He opened The Fuzzy Needle in early 2021, just in time to catch a post-pandemic vinyl wave that has yet to abate. Jarman also spreads his love of vinyl at the Ibis, where he coordinates the DJs who spin there Wednesday through Saturday. (The Ibis used to be affiliated with Gravity Records, but that's no longer the case.)

"Wilmington isn't really thought of as a music town," Jarman said, but given the Port City's vinyl obsession, not to mention its emerging status as a concert hub, that view might need to be reassessed. "Wilmington must love music. Maybe even more than other so-called music towns."

With Wilmington lacking a dedicated mid-size concert venue, Jarman said, perhaps that's driving more people to seek out "authentic" musical experiences on vinyl.

Robin Wood, who plays in the Wilmington punk band Tercel and works at Fuzzy Needle, said that, for some people, vinyl and other forms of physical media are reactions to the increasing digitalization of society.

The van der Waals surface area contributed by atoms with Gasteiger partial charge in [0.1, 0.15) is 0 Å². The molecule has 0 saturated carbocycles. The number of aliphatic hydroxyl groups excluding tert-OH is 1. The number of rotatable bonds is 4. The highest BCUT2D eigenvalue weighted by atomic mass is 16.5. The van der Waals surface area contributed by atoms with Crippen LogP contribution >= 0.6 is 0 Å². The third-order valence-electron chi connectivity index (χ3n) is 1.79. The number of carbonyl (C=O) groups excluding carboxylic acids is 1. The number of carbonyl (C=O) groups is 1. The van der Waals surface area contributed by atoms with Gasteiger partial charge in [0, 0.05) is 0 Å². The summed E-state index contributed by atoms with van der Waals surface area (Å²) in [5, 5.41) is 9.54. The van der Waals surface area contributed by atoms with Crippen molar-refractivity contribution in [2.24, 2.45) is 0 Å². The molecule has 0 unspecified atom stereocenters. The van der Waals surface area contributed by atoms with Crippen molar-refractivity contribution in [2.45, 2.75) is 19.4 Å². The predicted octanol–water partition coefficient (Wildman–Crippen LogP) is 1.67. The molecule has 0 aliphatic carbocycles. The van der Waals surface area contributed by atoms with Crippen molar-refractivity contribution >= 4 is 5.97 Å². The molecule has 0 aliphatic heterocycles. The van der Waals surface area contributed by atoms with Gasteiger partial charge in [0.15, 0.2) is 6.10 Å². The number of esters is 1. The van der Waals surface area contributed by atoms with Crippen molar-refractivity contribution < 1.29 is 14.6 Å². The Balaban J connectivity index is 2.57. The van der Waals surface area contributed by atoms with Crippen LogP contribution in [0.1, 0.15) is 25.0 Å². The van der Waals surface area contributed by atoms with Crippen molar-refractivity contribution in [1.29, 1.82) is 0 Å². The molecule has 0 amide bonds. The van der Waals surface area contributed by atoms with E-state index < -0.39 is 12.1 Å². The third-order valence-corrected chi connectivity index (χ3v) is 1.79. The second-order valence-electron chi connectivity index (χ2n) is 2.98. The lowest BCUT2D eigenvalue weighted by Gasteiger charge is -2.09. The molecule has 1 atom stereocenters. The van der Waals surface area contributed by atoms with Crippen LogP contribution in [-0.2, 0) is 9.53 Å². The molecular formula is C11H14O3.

"We're drowning in this sea of digital overload," Wood said. "Vinyl is an antidote to that."

When she DJs at Satellite on Tuesdays, Tracy Shedd said it's all about "being spontaneous. There's something about having a record on, and only having a split-second to change it."

She can play to the vibe of the room in the moment, or play to her own vibe and hope that others pick up on it.

"The human touch. You absolutely can't replicate it," Tritten said. "And that's (why) Tuesday nights worked out at Satellite so well. Tracy gets compliments all the time, 'I just love what you're choosing to select.' It's just, you're reading the vibe in the room. That's just something an algorithm literally can't do."

'The record is just cooler'

Vinyl's popularity hasn't escaped the notice of chain stores like Target, Barnes & Noble and even Walmart, all of which carry vinyl records now and sometimes partner with artists for exclusive releases, like Walmart did with Taylor Swift.